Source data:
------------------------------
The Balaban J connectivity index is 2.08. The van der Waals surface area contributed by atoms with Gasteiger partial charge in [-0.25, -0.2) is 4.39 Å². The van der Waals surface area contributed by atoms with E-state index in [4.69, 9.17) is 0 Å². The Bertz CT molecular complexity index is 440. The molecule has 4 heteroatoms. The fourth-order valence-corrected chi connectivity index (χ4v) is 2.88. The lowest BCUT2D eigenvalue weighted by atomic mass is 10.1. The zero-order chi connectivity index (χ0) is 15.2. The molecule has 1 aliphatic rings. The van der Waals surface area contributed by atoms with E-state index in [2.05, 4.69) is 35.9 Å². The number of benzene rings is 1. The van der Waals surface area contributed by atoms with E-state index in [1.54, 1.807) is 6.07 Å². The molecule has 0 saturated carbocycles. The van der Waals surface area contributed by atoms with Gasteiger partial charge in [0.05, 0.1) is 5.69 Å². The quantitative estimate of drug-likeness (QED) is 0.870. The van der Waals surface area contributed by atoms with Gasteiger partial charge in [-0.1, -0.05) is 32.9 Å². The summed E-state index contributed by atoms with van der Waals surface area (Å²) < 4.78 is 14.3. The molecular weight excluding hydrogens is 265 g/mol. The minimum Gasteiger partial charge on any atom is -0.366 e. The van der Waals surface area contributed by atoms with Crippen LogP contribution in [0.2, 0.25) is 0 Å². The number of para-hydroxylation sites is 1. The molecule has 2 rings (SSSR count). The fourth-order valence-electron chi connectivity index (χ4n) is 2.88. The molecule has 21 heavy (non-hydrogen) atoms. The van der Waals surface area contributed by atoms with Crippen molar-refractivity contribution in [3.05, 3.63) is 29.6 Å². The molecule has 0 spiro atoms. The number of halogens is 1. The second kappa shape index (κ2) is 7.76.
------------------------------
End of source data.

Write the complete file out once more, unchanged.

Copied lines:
The Balaban J connectivity index is 2.08. The van der Waals surface area contributed by atoms with Gasteiger partial charge in [-0.25, -0.2) is 4.39 Å². The van der Waals surface area contributed by atoms with E-state index in [4.69, 9.17) is 0 Å². The Bertz CT molecular complexity index is 440. The molecule has 4 heteroatoms. The fourth-order valence-corrected chi connectivity index (χ4v) is 2.88. The lowest BCUT2D eigenvalue weighted by atomic mass is 10.1. The zero-order chi connectivity index (χ0) is 15.2. The molecule has 1 aliphatic rings. The van der Waals surface area contributed by atoms with E-state index in [2.05, 4.69) is 35.9 Å². The number of benzene rings is 1. The van der Waals surface area contributed by atoms with E-state index in [1.54, 1.807) is 6.07 Å². The molecule has 0 saturated carbocycles. The van der Waals surface area contributed by atoms with Gasteiger partial charge in [0.05, 0.1) is 5.69 Å². The quantitative estimate of drug-likeness (QED) is 0.870. The van der Waals surface area contributed by atoms with Gasteiger partial charge in [-0.1, -0.05) is 32.9 Å². The summed E-state index contributed by atoms with van der Waals surface area (Å²) < 4.78 is 14.3. The molecular weight excluding hydrogens is 265 g/mol. The minimum Gasteiger partial charge on any atom is -0.366 e. The van der Waals surface area contributed by atoms with Crippen LogP contribution in [0.2, 0.25) is 0 Å². The number of para-hydroxylation sites is 1. The molecule has 2 rings (SSSR count). The fourth-order valence-electron chi connectivity index (χ4n) is 2.88. The molecule has 21 heavy (non-hydrogen) atoms. The van der Waals surface area contributed by atoms with Crippen molar-refractivity contribution in [3.05, 3.63) is 29.6 Å². The molecule has 0 spiro atoms. The number of halogens is 1. The second kappa shape index (κ2) is 7.76.